There are standard operating instructions for the Internet and you’ve probably heard them before: don’t feed the trolls, stay away from certain social-networking sites and whatever you do, however much they call to you, never read the comments at the bottom of the page. Many of the most popular features and facets of the online world, the ones that allow for the kind of community and broad conversation and idea sharing that only the Internet can provide, also have a reputation as an open sewer of vitriol — of racist, sexist, xenophobic, homophobic, threatening and just plain offensive language and activity.
How did it get to be this way? Social psychologists have a few ideas about the factors that might contribute. One is the disinhibition effect. The Internet is a place where people can be anonymous, invisible and part of a very large crowd. With users separated by physical distances and free from authority, consequences or social cues, the norms encoded into most face-to-face interactions fall away.
Many who watched the early days of the Internet remember seeing how the culture emerged and norms solidified. There were the early Usenet flame wars: fierce and seemingly endless arguments about topics both important and banal. There were jokesters and pranksters who took pleasure in pushing people’s buttons and upsetting debates by voicing irrational, unpopular or downright nasty opinions. By the early 1990s, this activity had a name: ‘trolling’. The trolls were aided and abetted by a sort of bystander apathy. Many believed that someone else, surely, would speak up about what was going on — few did.
That silence effectively gave the small number of trolls the ability to set the cultural standards for all. You hear it all the time: they’re a part of the digital fabric. You can’t do anything about it. Just ignore it.
But online toxicity and cyberbullying have grown out of control in the ever-connected world of social media and gaming. And their rancid fruits have spilled beyond the confines of digital space: reputations have been ruined, privacy invaded and other real harms inflicted.
Online toxicity poses complex problems for companies whose networks host open forums and social interaction. Facebook and Twitter, for example, are private owners of what many deem to be public spaces, places where bullying and harassment can happen, but also where protest, civic action and calls for social justice take place. The question is open as to what extent these companies should be held accountable — whether they should protect targets of abuse, punish abusers and provide ways for society’s malcontents to assemble.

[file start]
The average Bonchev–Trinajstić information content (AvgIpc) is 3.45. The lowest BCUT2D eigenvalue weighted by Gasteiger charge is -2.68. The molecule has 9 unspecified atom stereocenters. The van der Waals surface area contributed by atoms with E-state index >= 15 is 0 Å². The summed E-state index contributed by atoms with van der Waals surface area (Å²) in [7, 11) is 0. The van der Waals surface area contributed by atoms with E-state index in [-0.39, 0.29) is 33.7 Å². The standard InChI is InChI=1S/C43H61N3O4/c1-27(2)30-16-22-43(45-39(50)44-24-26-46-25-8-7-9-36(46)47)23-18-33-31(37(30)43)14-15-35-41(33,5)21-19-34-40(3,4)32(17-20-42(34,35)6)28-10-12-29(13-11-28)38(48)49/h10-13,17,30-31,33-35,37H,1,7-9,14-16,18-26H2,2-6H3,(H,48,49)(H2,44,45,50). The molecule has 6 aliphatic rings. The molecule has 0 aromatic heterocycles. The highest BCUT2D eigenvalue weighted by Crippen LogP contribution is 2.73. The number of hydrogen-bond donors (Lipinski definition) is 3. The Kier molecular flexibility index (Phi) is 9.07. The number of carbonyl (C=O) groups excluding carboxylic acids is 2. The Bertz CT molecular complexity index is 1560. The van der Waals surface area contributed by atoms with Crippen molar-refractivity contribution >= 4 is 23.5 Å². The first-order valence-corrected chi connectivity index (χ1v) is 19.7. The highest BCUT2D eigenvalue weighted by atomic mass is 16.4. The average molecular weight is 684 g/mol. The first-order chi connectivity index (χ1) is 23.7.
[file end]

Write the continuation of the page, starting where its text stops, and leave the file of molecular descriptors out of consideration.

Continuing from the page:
“Online toxicity and cyberbullying have grown out of control.”
Promisingly, many companies seem to have accepted that efforts to control behaviour, although difficult, are worth it. Research on those who inhabit these online spaces and how they interact can reveal ways to tackle the complexities, but much of this useful work goes on behind the scenes. One of the companies most public about its efforts is Riot Games of Los Angeles, California, the maker of the popular online game League of Legends. The company has tackled a formidable problem with toxicity by asking players to help set the game’s cultural norms. Its efforts are evidence-based and supported by classic psychological theory. And, as we explore in a News Feature, it is collaborating with academic scientists, who may be able to inject new ideas into its work.
For the company, its actions serve the bottom line. League of Legends has a problem with toxicity that drives some people away. But many observers think that the sense of responsibility that Riot projects is sincere.
The company is to be lauded for sharing what it has learnt and for collaborating openly and transparently. Games and social networks can provide a rich seam of behavioural data free from the artificiality of laboratory work, and the number of participants is incredible. There are certainly risks involved for the companies. Many users are unaware of the extent to which digital companies already manipulate and experiment with their individual experiences, as revealed in the backlash to a Facebook study (A. D. I. Kramer et al. Proc. Natl Acad. Sci. USA 111, 8788–8790; 2014). And, of course, experiments designed to get people to spend more money or more time on the Internet will probably never be palatable to every user. But if the citizens of the Internet are willing to participate in the right kinds of studies and experiments, it could lead to a friendlier, more-productive space.
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